homosexuality within Christianity
Religion and homosexuality
Because different Christian denominations have diverse methods
of interpreting the Bible, they have developed belief systems that are poles apart.
Some commentators view Christianity as two separate religions, one
liberal and the other conservative. They are seen as sharing the Bible, a name,
and little else. More often, theologians divide Christendom into three wings: conservative,
mainline and liberal.
Individual denominations hold different beliefs on many controversial
social topics. Most are related in some way with sex, such as:
equal rights for women, pre-marital sex, living
together without marriage, divorce,
abortion access, power sharing in families, methods of
disciplining children, female ordination,
transsexuality, etc. But perhaps the most passionately
held belief -- even greater than a woman's access to abortion, concerns
specific points of conflict are:
Whether "homosexuality" should be a category added to race,
gender, religion, nationality, etc., as a protected class in
anti-discrimination, civil rights legislation.
Whether sexually active gays and lesbians should be
allowed to marry.
Whether they should be accepted as church members.
Whether they should be considered for ordination as
There are six main belief systems
concerning homosexuality and the treatment of gays, lesbians and bisexuals. Christians who have taken a strong stand on the "homosexual question"
generally fall into one of two categories from among the six, which we call very conservative and
Those who are "very conservative" tend to value historical laws criminalizing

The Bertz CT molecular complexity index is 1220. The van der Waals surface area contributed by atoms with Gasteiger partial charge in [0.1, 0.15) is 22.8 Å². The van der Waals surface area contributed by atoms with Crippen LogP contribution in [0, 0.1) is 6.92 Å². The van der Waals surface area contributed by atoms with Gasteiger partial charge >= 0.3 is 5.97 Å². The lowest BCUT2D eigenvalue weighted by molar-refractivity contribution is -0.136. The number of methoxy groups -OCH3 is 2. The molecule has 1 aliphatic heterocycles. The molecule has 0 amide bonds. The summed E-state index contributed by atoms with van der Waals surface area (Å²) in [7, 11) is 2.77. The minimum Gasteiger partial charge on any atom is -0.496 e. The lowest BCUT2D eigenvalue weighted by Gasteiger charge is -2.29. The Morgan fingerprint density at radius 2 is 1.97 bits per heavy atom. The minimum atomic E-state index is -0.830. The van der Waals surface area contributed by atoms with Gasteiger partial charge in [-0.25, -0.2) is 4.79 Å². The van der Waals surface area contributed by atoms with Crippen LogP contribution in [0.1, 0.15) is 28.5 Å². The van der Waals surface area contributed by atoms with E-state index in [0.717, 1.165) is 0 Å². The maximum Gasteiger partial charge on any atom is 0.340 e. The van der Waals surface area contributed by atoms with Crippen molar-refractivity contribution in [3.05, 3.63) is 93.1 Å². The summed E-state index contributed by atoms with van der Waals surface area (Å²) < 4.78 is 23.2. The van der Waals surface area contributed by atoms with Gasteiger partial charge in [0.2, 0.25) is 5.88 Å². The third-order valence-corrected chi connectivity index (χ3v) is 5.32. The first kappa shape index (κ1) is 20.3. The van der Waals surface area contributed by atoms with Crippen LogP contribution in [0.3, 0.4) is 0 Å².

homosexual behavior, and exclusionary rules against membership and
ordination within the church. They view homosexual behavior as chosen,
unnatural, abnormal and changeable. They believe that to extend equal rights to gays and lesbians
would lower these traditional standards, which have served us well. To do so would
tolerate a serious sin among us.
Those who are "very Liberal" tend to look upon homophobia as the sin.
Homosexuality is simply one of three normal, natural, fixed, and unchosen sexual orientations. They view
the "homosexual question" as a civil rights issue.
It is important to realize that public opinions are in a state
of flux over homosexuality. Many people may well hold beliefs which are
intermediate between these two positions.
The following table indicates the considerable gulf between the
two positions. For purposes of clarity, the descriptions are simplified:
||Maintenance of traditional standards
|Do gays & lesbians need employment protection under law?
||No. Gays and lesbians average higher income than the general
||Yes. homosexuals are severely discriminated against, and
make less money than average.
|Should gays & lesbians get human rights protection?
||No. Civil rights protection should not be granted to
behaviors. They should be restricted to unalterable factors, like gender
||Yes. We already protect religion which is a changeable